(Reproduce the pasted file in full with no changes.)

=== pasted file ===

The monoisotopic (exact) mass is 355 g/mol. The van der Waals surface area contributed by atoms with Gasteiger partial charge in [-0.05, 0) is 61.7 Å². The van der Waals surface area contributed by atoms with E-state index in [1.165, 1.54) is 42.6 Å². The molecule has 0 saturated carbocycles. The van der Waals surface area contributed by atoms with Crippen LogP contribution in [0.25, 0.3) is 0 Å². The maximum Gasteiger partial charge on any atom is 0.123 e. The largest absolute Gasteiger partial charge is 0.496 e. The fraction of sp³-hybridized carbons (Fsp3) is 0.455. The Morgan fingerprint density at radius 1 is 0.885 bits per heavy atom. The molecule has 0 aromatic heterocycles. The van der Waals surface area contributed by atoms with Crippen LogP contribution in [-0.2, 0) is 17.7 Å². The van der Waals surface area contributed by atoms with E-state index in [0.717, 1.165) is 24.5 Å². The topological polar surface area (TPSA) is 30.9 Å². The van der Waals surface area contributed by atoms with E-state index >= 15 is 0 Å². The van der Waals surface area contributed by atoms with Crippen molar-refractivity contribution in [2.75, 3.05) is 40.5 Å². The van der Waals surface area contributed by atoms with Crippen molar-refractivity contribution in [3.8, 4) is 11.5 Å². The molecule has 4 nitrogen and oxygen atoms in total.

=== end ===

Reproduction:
The monoisotopic (exact) mass is 355 g/mol. The van der Waals surface area contributed by atoms with Gasteiger partial charge in [-0.05, 0) is 61.7 Å². The van der Waals surface area contributed by atoms with E-state index in [1.165, 1.54) is 42.6 Å². The molecule has 0 saturated carbocycles. The van der Waals surface area contributed by atoms with Crippen LogP contribution in [0.25, 0.3) is 0 Å². The maximum Gasteiger partial charge on any atom is 0.123 e. The largest absolute Gasteiger partial charge is 0.496 e. The fraction of sp³-hybridized carbons (Fsp3) is 0.455. The Morgan fingerprint density at radius 1 is 0.885 bits per heavy atom. The molecule has 0 aromatic heterocycles. The van der Waals surface area contributed by atoms with Crippen LogP contribution in [-0.2, 0) is 17.7 Å². The van der Waals surface area contributed by atoms with E-state index in [0.717, 1.165) is 24.5 Å². The topological polar surface area (TPSA) is 30.9 Å². The van der Waals surface area contributed by atoms with E-state index >= 15 is 0 Å². The van der Waals surface area contributed by atoms with Crippen molar-refractivity contribution in [2.75, 3.05) is 40.5 Å². The van der Waals surface area contributed by atoms with Crippen molar-refractivity contribution in [3.8, 4) is 11.5 Å². The molecule has 4 nitrogen and oxygen atoms in total.